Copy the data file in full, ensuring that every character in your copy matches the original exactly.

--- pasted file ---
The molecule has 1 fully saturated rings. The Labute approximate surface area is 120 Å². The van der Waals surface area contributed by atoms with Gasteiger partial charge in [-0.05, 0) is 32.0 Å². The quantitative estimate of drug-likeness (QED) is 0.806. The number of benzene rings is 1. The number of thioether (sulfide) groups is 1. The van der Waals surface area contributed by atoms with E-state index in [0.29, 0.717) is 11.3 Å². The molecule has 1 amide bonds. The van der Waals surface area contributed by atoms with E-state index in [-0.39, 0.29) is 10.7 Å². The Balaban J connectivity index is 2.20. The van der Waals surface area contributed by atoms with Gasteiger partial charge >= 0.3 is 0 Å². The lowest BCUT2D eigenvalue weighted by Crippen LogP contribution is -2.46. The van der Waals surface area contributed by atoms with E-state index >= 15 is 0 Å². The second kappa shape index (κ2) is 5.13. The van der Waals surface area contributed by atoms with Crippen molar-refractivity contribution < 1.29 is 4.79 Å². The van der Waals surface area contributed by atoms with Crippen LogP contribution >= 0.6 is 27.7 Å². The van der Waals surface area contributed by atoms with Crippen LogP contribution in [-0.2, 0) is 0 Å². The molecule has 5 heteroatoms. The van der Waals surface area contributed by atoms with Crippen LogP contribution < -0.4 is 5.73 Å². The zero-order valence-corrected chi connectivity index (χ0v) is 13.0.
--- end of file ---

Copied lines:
The molecule has 1 fully saturated rings. The Labute approximate surface area is 120 Å². The van der Waals surface area contributed by atoms with Gasteiger partial charge in [-0.05, 0) is 32.0 Å². The quantitative estimate of drug-likeness (QED) is 0.806. The number of benzene rings is 1. The number of thioether (sulfide) groups is 1. The van der Waals surface area contributed by atoms with E-state index in [0.29, 0.717) is 11.3 Å². The molecule has 1 amide bonds. The van der Waals surface area contributed by atoms with E-state index in [-0.39, 0.29) is 10.7 Å². The Balaban J connectivity index is 2.20. The van der Waals surface area contributed by atoms with Gasteiger partial charge >= 0.3 is 0 Å². The lowest BCUT2D eigenvalue weighted by Crippen LogP contribution is -2.46. The van der Waals surface area contributed by atoms with E-state index >= 15 is 0 Å². The second kappa shape index (κ2) is 5.13. The van der Waals surface area contributed by atoms with Crippen molar-refractivity contribution < 1.29 is 4.79 Å². The van der Waals surface area contributed by atoms with Crippen LogP contribution >= 0.6 is 27.7 Å². The van der Waals surface area contributed by atoms with Crippen LogP contribution in [-0.2, 0) is 0 Å². The molecule has 5 heteroatoms. The van der Waals surface area contributed by atoms with Crippen LogP contribution < -0.4 is 5.73 Å². The zero-order valence-corrected chi connectivity index (χ0v) is 13.0.